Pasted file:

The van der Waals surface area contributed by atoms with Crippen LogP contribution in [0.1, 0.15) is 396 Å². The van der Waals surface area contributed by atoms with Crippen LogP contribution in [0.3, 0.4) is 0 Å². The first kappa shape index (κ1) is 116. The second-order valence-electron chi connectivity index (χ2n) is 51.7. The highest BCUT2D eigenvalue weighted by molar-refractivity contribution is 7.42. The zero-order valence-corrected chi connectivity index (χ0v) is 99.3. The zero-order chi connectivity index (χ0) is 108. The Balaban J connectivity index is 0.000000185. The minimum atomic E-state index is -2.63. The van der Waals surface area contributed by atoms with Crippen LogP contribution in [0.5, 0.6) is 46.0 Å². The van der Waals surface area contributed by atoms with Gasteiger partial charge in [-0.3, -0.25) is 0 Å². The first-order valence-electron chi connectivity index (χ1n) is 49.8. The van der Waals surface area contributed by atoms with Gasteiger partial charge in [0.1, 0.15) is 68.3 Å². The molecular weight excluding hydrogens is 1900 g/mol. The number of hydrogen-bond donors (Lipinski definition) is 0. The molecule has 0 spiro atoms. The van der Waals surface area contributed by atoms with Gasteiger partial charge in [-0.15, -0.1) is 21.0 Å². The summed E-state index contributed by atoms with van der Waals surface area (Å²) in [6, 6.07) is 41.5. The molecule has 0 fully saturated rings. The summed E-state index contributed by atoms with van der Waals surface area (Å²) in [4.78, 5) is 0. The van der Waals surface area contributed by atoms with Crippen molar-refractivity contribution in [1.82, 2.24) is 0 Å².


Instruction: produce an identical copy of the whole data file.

The van der Waals surface area contributed by atoms with Crippen LogP contribution in [0.1, 0.15) is 396 Å². The van der Waals surface area contributed by atoms with Crippen LogP contribution in [0.3, 0.4) is 0 Å². The first kappa shape index (κ1) is 116. The second-order valence-electron chi connectivity index (χ2n) is 51.7. The highest BCUT2D eigenvalue weighted by molar-refractivity contribution is 7.42. The zero-order valence-corrected chi connectivity index (χ0v) is 99.3. The zero-order chi connectivity index (χ0) is 108. The Balaban J connectivity index is 0.000000185. The minimum atomic E-state index is -2.63. The van der Waals surface area contributed by atoms with Crippen LogP contribution in [0.5, 0.6) is 46.0 Å². The van der Waals surface area contributed by atoms with Gasteiger partial charge in [-0.3, -0.25) is 0 Å². The first-order valence-electron chi connectivity index (χ1n) is 49.8. The van der Waals surface area contributed by atoms with Gasteiger partial charge in [0.1, 0.15) is 68.3 Å². The molecular weight excluding hydrogens is 1900 g/mol. The number of hydrogen-bond donors (Lipinski definition) is 0. The molecule has 0 spiro atoms. The van der Waals surface area contributed by atoms with Gasteiger partial charge in [-0.15, -0.1) is 21.0 Å². The summed E-state index contributed by atoms with van der Waals surface area (Å²) in [6, 6.07) is 41.5. The molecule has 0 fully saturated rings. The summed E-state index contributed by atoms with van der Waals surface area (Å²) in [4.78, 5) is 0. The van der Waals surface area contributed by atoms with Crippen molar-refractivity contribution in [1.82, 2.24) is 0 Å².